Most participants reported that their organization needed to embrace dynamism in order to remain
viable. Each of the approaches along with the clarifications are presented and discussed herein.
Change drivers identified by the participants included competition, the market including customer
requirements, and technology with its effect on tools and materials.
Change Causes
Changing materials, resources, tools and techniques
Research1 reported a complete environmental turnover every 6-10 years and how the
unpredictability of their materials or resources made planning extremely difficult. Start-up1 reported
“we have no option but to change the material, and we are inventing techniques as we go.” The
information technology participants highlighted how popular software products are updated and
change characteristics on an almost weekly basis. By comparison concrete has been in use for
hundreds of years, and its properties are well understood and predictable.
Traditional approaches to project management planning use progressive elaboration to break
complex goals into smaller components. If the properties of the materials change on a weekly basis
the process can become counter productive (Collyer & Warren, 2009). ITSVC2 described how “the
size of the learning curve is not predictable; expertise is ‘lumpy’ which creates resourcing/scheduling
issues; Testing of all aspects of new technology is difficult and time consuming.” Start-up2 reported
“we are leading the way in a new industry. There are many unknowns. Essentially we don’t know
what’s down there until we get in and do it.”
Changing relationships with other related projects, services or products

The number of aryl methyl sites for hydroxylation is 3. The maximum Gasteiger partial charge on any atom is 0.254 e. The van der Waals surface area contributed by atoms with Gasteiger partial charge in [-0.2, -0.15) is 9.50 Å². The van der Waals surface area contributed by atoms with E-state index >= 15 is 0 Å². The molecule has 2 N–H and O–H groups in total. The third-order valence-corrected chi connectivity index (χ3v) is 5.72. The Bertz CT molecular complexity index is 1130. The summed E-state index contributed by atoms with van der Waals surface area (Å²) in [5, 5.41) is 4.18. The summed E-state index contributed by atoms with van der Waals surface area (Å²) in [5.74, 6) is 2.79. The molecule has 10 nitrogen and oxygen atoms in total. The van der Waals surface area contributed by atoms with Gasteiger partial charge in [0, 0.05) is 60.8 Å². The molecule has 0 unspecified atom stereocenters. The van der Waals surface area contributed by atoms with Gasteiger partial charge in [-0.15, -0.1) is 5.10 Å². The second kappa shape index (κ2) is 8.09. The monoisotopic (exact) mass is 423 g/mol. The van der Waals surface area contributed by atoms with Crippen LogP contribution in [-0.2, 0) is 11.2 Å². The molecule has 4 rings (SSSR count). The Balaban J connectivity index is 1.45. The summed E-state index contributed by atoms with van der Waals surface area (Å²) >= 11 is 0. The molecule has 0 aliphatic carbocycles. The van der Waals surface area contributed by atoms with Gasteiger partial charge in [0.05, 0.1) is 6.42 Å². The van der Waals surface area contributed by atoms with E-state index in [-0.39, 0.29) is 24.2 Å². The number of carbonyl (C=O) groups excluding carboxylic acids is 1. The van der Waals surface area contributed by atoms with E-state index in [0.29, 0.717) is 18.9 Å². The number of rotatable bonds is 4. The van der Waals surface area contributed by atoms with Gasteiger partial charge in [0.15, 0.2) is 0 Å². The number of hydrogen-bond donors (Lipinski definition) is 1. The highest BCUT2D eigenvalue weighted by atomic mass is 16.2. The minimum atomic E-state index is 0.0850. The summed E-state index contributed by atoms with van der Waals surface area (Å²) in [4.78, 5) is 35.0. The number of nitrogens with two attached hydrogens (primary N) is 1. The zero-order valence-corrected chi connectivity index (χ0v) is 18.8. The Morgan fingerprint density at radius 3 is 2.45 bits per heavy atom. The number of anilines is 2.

Managing multiple interdependent dynamic projects could amplify the planning problem for each
project significantly. A change in one project can create a change in another. Rapid changes in all
projects make prediction difficult. ITSVC2 cited high levels of system interdependence. The
interrelationships were so complicated that representations were considered to be almost as complex
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as the product systems, and just as time consuming to maintain. The construction counter-example
related how a construction project may relate to others in terms of basic utility connections, access,
shade, height etc but once the connections are planned they remain relatively static. The ITSVC
participants highlighted how they have to run IT project to replace a running service with ones still
being written by a vendor, interacting with several other services that are also changing. Detailed
planning in these circumstances seemed to be a significant challenge.
Changing goals
An example of changing goals was given by Film2 who reported that “film making is such a
fickle business, because it’s partly determined by the whim of the broadcasters and what they might
have determined they need for a particular year.” Film3 lamented significant changes in government
policy that affected investment. DefSvc1 summarized the impact of competition on goals by saying